Relad’s manoeuvre came out of the blue. He’d done absolutely nothing to compete with Scimina for Yeine’s vote, and his plan to help Darre seemed a like it was added because it doesn’t make sense of Relad to just go calmly to his death (he suggests Scimina will kill him if she wins). I would have preferred him to play a bigger role, especially since he seems to be a nice guy at heart, unlike his evil sister.
That said, I like that he understands Yeine – that she and her people are warriors and it’s not a war that troubles them so much as an unwinnable war. He doesn’t try to save her and her people, and anyway the idea of being saved by a man – particularly one Yeine does not respect – goes against Darre culture.
3. The final chapters show us more of Dekarta’s character than the rest of the book. How do you feel about him now, knowing the truth of his motives and of Kinneth’s death?
I thought Dekarta became more relatable. On the downside, he brought Yeine to Sky just to kill her in a religious ceremony. It’s also a macabre attempt to restore order. Kinneth broke from tradition and forced Dekarta to find new heirs. By making Yeine the sacrifice, Dekarta was bringing her wayward bloodline back into Arameri tradition.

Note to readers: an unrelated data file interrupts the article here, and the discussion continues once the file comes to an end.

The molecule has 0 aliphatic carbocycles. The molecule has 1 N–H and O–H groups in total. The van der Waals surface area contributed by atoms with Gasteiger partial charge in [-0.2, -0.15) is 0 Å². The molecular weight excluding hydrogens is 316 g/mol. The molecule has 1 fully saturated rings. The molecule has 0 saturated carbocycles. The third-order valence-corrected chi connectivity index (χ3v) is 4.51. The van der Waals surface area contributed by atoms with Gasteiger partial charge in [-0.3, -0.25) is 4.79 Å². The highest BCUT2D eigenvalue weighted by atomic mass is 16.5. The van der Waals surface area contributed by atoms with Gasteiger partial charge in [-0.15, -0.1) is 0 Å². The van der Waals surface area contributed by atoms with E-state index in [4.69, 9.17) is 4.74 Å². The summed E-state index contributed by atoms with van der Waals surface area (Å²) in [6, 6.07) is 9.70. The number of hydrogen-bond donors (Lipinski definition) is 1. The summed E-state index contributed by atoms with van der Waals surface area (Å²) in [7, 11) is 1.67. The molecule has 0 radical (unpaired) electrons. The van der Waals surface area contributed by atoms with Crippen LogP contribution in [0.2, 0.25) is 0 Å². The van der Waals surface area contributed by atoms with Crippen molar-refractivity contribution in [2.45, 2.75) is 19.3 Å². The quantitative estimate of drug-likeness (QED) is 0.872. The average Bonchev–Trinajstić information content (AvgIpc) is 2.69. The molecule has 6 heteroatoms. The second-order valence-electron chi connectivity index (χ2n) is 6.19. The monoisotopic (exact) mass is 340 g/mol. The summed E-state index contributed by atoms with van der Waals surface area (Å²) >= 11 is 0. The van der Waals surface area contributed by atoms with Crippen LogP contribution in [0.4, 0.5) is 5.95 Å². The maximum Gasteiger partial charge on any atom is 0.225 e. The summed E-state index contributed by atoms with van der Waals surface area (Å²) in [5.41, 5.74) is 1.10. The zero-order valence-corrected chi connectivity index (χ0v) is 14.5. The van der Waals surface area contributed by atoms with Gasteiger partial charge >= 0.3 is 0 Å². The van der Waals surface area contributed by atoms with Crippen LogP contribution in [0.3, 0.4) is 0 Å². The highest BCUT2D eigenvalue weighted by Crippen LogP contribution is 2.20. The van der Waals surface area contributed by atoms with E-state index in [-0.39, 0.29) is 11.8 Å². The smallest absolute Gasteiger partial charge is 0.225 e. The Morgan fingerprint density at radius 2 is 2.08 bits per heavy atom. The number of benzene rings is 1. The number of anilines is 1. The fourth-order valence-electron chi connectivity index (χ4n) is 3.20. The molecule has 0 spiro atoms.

On the other hand, Dekarta only does this because he loved his daughter and thought he was the one taking revenge on her murderer. It doesn’t quite make sense that he didn’t question this assumption when Yeine first accused him of murdering Kinneth earlier in the book, but I’ll overlook that for now. He acknowledges his mistake, and apologises. He doesn’t try to make rectify his error, but Arameri leaders are leaders because they’re ruthless, and anyway the ceremony is about to begin. I wouldn’t ask a mad god to reschedule either.
And when Dekarta learns that the god he worshipped was the one who killed his daughter, I think he’s devastated, and does not cling stupidly to his faith. He handles the changes that follow with dignity, and I respected him for it.
4. The Succession Ceremony: Absolutely nothing turns out the way anyone thought it would. Did any of it match your expectations? What are your thoughts on what happened?